Can contemporary global businesses be counted on to do the right thing? It’s a question I’ve been asking myself with increasing frequency as the layers of corporate regulation that have defined the last decade of corporate governance face new scrutiny from the new U.S. presidential administration.

In the likely environment of reduced regulation, will businesses follow Adam Smith’s theory of economics, which held that free enterprise required people of propriety, prudence, and benevolence in order for the system to work? Or will they seize the new era of deregulation as an opportunity to cut corners and exploit new loopholes?

Corporate behavior during the last several years of intense regulation suggests that at least some companies have not been studying Smith’s theories. Volkswagen’s “dieselgate,” Mylan’s Epipen price-gouging, and most recently, a suit filed by the Los Angeles city attorney—which alleges that JC Penney, Kohl’s, Macy’s, and Sears have been inflating original prices only to make their sale prices look more appealing—serve as a handful of recent examples.

Have we reached an epidemic in the world of corporate integrity, in which the relentless pressure to hit short-term earnings and stock price targets have taken precedence over quality of customer engagement and trust? Maybe, and this possibility is not lost on mainstream consumers. 

The 2016 Edelman Trust Barometer, for example, found that the mass population’s level of trust in businesses, the government, non-governmental organizations, and the media is below 50 percent, a level that has not budged since the Great Recession. It also found that people are increasingly more willing to trust their peers than business CEOs or government officials.

It seems that businesses themselves are aware of this issue. The newly released 2017 PwC CEO Survey, which took the pulse of 1,379 CEOs around the world on a wide range of issues found that 58 percent are somewhat (39 percent) or extremely (19 percent) concerned that a lack of trust is harming business growth.

All of this, of course, is set against a backdrop of significant disruption to traditional business models at the hands of digital companies and new breeds of “sharing economy” start-ups that have built their entire businesses on a foundation of referrals, immediate feedback, and democratization of information.  

In a free market environment, where new technologies have the power to disrupt conventional ways of doing business and devalue once-great brands with a single mouse click, integrity becomes a wild card. Those who embrace that will succeed despite the regulatory environment of the moment.  Those who do not, risk fading away.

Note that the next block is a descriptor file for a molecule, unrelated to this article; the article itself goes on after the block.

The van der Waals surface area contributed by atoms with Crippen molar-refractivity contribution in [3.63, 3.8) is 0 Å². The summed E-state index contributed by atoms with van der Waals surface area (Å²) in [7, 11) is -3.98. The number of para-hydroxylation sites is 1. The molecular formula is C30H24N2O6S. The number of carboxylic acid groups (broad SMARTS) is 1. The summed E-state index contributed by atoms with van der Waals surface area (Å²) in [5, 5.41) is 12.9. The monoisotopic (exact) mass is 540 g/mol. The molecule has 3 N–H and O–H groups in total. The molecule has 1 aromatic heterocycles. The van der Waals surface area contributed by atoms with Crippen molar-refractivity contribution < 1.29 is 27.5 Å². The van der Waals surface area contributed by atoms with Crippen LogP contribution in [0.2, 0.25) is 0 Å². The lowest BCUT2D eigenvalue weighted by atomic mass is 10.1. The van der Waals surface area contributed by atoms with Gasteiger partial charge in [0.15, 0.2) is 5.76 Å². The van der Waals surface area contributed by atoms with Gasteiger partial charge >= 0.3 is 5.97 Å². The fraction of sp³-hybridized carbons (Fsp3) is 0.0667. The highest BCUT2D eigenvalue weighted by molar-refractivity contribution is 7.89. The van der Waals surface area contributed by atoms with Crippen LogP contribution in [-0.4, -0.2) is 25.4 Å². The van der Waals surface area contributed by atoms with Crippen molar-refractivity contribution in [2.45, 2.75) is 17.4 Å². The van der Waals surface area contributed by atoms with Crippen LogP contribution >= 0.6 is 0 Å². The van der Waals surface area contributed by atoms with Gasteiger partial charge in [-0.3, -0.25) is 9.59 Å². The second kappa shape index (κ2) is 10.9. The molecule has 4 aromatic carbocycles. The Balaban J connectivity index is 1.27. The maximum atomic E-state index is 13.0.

The retail companies at the center of the alleged price inflation allegations in Los Angeles are not only facing a huge challenge from Amazon.com over supply chain supremacy, they are also losing out to the web retailer when it comes to trust. In fact, just as the news was breaking about the Los Angeles lawsuit, a new study from retail technology and operations provider Radial found that 95 percent of Amazon shoppers describe the company as “trustworthy.” Not too long ago it was Amazon that was the un-tested, un-trusted new kid on the block. How quickly things change when a company delivers on its promise to customers.

To be sure, the country has seen worse: In the early 2000s, massive criminal accounting fraud at WorldCom, Enron, and Computer Associates, to name a few, led to a crisis of corporate confidence and, well, greater regulation in the form of Sarbanes-Oxley. But that doesn’t lessen the current issue, which has become much bigger than any one isolated case of corporate malfeasance. In an era of loud populism (on the right and the left), it suggests a new crisis of confidence in big businesses that should elevate corporate integrity to the top of the priority list for boards of directors and senior management in 2017. If today’s largest institutions want to continue to hold that mantle, they will need to develop (or enhance) cultures of integrity that govern everything from top- and bottom-line growth to forward-looking sales strategy. This includes both setting the right tone from the top and incentivizing ethical behavior among employees. Companies might even consider making integrity their guidepost for all decision making.

It doesn’t take an 18th century economics philosophy to expose how lapses in corporate integrity can lead to a loss of faith in big business. Countless examples attest to the ease with which one-time bedrock institutions can be replaced by nimble up-starts (If you don’t believe me, look it up on your PalmPilot). What businesses with sales-at-all-cost cultures do need is a reality check on the impact such cultures are having on their connections with customers.

This is bigger than regulation. Some companies flouted ethical standards during the most intense period of regulatory reform the world had ever seen; some will continue to do so in an era of deregulation. But, in a free market environment, where new technologies have the power to disrupt conventional ways of doing business and devalue once-great brands with a single mouse click, integrity becomes a wild card. Those who embrace that will succeed despite the regulatory environment of the moment.  Those who do not, risk fading away. 

Daniel R. Alonso is a managing director with Exiger, the global regulatory, financial crime, risk and compliance firm.  A former federal and state corruption prosecutor, Mr. Alonso is also the chair of the Integrity Forum, an ongoing series of breakfast events which address a wide range of integrity-themed topics.